Below trend growth to continue
Todays Podcast UK gilts lead global bond yields higher, Italy and France also up a lot, budget news hurts Treasuries recoil ~10bps from new (4.685%) high ahead of expected government shutdown tomorrow This plus reduced UAW pay demands, news of possible Xi-Biden meet, boosts US equity sentiment, AUD/USD recovers more than 1% of recent losses […]
And it’s hell to pay when the fiddler stops, It’s closing time, (Closing time), (Closing time), (Closing time) – Leonard Cohen
Thursday’s Economic releases:
NZ: ANZ activity outlook (net%), Sep: 11 vs. 11 prev.
AU: Retail sales (m/m%), Aug: 0.2 vs. 0.3 exp.
EC: Economic confidence, Sep: 93.3 (unchanged) vs. 92.4 exp.
GE: CPI EU harmonised (m/m%), Sep: 0.2 vs. 0.3 exp.
GE: CPI EU harmonised (y/y%), Sep: 4.3 vs. 4.5 exp.
US: GDP (saar q/q%), Q2: 2.1 vs. 2.2 exp.
US: Initial jobless claims (k), Sep-23: 204 vs. 215 exp.
US: Pending home sales (m/m%), Aug: -7.1 vs. -1.0 exp.
Another day another rise in bond yields Thursday, though in the case of US Treasuries there has been a big recoil from a high of 4.685% down to 4.58% in afternoon New York trade. This is in contrast to Europe where yields rose sharply then stayed there. Gilts are up 12bps on the day and Eurozone benchmarks, both core and periphery, by between 8 and 10bps, including the Italian BTP spread over equivalent German Bunds blowing out to 200bps – its widest since March. Here, Italy’s new budget now envisages a 4.3% deficit next year, up from 3.7% projected in April, with France also blowing out – projected at 4.4% next year and not returning to within the old 3% Maastricht EMU treaty limit before 2027. In contrast, German, Spain, and Dutch deficits are projected to be inside the 3% limit. Quite why gilt yields have done as much as they have is a bit of a mystery, but they have of course been a big outperformer in the wake of last week’s BoE no-change rates decision.
Higher Eurozone yields came despite German inflation falling to a two-year low and slightly below market expectations at 0.2% m/m and 4.3% y/y, the latter plunging from 6.4% due to base effects (the reversal of the last July’s rail fare subsidy which boosted the August 2022 figures). Annual CPI inflation in Spain also undershot expectations by 0.1% at 3.2%, albeit up from 2.4%. This is ahead of pan-Eurozone, later today (see Coming Up below).
US economic data was mixed. US Q2 GDP was unrevised at 2.1% but there was a significant revision in the composition, with consumer spending up an annualised 0.8%, its weakest pace in a year, and revised down from 1.7%, offset by an upgrade to business investment. Initial jobless claims remained low, rising just 2k to 204k. Pending home sales, a leading indicator of existing home sales, plunged 7.1% m/m in August, a much greater fall than expected and raising question marks about the health of the housing market in the face of higher mortgage rates (in contradiction of claims made by Federal reserve Board member Michelle Bowman last weekend).
Incoming Fed speak is from Chicago Fed President Austin Goolsbee, who noted “The unwinding of supply shocks, the composition of demand returning to more stable patterns, and Fed credibility are central to why I think it might be possible today to reduce inflation while avoiding a deep recession,” he said. He went on to warn about the risks of the Fed overtightening but didn’t say whether he favours another increase or not, though he called progress so far on inflation “really excellent.”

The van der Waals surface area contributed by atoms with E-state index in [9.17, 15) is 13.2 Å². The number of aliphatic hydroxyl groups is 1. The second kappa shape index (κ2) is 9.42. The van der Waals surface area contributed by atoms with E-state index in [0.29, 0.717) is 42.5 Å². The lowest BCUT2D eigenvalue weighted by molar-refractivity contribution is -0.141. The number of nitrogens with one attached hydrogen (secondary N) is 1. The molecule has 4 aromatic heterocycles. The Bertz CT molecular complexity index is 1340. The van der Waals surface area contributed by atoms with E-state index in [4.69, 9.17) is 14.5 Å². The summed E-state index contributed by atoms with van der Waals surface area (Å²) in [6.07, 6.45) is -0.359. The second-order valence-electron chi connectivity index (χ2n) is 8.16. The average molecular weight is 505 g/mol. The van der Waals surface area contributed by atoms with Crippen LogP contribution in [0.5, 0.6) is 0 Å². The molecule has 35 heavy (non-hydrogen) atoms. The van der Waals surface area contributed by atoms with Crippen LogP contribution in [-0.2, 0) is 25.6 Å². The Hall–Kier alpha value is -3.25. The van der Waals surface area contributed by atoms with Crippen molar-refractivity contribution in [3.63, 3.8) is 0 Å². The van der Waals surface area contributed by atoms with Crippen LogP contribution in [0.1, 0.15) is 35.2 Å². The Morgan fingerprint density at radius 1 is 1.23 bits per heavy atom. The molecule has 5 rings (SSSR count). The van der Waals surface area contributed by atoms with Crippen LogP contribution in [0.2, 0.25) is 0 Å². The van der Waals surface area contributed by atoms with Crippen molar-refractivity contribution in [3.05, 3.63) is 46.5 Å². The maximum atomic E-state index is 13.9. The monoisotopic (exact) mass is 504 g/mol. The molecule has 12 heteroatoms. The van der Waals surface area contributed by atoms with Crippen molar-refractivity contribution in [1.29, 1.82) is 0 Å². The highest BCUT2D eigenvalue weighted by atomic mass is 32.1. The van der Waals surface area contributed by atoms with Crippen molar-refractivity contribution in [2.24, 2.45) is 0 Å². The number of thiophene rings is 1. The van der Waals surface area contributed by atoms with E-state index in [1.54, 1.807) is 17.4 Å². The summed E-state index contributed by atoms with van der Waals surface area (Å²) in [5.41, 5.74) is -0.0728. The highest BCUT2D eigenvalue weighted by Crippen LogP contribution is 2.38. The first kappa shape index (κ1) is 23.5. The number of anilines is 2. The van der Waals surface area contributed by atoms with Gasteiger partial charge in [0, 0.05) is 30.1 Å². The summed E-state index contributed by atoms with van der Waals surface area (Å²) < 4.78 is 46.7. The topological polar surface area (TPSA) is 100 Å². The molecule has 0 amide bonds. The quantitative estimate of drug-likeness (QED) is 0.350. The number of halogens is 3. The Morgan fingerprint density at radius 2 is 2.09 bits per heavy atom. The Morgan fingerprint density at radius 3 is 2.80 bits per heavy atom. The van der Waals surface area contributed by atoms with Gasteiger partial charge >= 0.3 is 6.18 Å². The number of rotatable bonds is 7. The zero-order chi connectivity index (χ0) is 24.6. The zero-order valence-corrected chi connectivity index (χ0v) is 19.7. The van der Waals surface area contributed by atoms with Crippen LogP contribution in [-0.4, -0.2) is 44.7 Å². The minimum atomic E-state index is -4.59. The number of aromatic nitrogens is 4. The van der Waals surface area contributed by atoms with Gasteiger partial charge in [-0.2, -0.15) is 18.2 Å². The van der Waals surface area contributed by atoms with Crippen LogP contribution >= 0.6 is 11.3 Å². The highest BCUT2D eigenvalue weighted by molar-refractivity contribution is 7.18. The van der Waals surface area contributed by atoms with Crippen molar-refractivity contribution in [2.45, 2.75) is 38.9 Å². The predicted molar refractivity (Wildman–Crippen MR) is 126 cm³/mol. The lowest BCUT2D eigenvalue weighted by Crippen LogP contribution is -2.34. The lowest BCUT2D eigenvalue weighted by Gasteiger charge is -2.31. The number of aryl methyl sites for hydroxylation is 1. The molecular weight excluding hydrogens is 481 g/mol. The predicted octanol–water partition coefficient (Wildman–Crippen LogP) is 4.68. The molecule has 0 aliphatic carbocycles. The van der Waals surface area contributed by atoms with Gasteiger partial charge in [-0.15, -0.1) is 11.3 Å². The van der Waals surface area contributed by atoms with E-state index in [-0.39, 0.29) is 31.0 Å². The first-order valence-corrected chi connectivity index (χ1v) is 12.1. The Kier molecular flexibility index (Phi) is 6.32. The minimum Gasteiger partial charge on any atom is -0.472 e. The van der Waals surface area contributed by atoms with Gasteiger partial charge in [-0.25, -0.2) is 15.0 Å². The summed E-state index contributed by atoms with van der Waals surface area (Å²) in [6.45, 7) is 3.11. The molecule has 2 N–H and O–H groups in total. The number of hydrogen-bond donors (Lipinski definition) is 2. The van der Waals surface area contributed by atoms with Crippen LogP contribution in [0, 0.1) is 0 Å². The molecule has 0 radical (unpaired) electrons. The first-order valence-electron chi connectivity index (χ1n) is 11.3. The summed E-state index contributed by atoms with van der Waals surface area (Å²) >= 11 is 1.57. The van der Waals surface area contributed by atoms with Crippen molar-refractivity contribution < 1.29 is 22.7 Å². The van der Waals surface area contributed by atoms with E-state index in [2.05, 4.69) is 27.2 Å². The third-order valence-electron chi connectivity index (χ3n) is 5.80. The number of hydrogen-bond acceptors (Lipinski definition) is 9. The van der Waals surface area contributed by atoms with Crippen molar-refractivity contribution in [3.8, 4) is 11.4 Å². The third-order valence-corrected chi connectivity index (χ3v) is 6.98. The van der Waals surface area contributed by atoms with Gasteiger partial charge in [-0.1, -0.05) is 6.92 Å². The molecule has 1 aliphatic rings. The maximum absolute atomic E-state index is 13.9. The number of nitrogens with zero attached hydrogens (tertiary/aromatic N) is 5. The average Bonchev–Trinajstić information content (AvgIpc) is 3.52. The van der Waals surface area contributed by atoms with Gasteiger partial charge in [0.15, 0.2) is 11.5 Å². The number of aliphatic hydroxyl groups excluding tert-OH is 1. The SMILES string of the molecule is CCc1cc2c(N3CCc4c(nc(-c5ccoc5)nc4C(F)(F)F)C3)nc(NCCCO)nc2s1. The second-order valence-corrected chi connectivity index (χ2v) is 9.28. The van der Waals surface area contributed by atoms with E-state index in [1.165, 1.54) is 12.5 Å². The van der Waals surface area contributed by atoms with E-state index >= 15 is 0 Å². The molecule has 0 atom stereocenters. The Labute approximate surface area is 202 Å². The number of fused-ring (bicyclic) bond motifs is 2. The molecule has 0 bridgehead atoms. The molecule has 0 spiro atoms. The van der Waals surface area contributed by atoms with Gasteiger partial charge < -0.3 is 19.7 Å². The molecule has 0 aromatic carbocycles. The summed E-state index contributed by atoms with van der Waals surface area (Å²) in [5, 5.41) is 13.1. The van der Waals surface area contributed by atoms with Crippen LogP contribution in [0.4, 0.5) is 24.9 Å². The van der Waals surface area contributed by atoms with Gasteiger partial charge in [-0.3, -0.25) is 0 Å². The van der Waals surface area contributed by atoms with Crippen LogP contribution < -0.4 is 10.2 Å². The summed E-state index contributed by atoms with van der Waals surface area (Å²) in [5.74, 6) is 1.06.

Note Fed chair Powell is delivering a Town Hall as we write – his prepared remarks contained no reference to the economy or monetary policy.
US equities have finally had a decent ‘up’ days and here, news of progress in narrowing the worker/employer gap in the current UAW dispute has helped, and too news reports suggesting a possible visit to the United States by China’s President Xi in November. On the former, Bloomberg reports UAW union officials reducing its pay demand from 40% to 36% (employers have so far offered 20%) but also that union officials want to emerge from the strike with ‘at least’ a 30% rise. Auto stocks rallied on this news.
FX markets have been lively , with AUD/USD pulling up from Wednesday’s 0.6332 (new) low to as high as 0.6432. Better risk sentiment, the fall back in US Treasury yields (but not in Australia overnight) and USD/CNY back down through 7.30 all look to have had a hand. Being the last day of the month/quarter, there will be some speculation of hedge-adjustment related supply of AUD/USD today/tonight, but given the scale of equity market declines this month, we wonder whether much of this may have bene done dynamically already? Currency gains elsewhere have ranged from 0.1% (CAD) to 0.7% for the CHF (beyond another outsized (+1.4%) jump in the SEK
Yesterday, local Retail Sales rose 0.2% m/m in August. While this is a subdued pace of growth, the industry splits were more mixed and suggests resilience in discretionary retail categories. There were relatively strong increases in ‘cafes, restaurants and takeaway food services’ (+0.7% m/m), ‘clothing, footwear and personal accessory retailing’ (+1.3% m/m), ‘other retailing’ (+0.7% m/m), and department stores (+0.4% m/m). Weakness was concentrated in ‘food retailing’ (-0.3% m/m) and ‘household goods retailing’ (-0.4% m/m). (Much) warmer than usual August weather was cited by the Statistician as having a hand in boosting discretionary spending (e.g., clothing) with the Women’s World Cup also cited as a positive influence.
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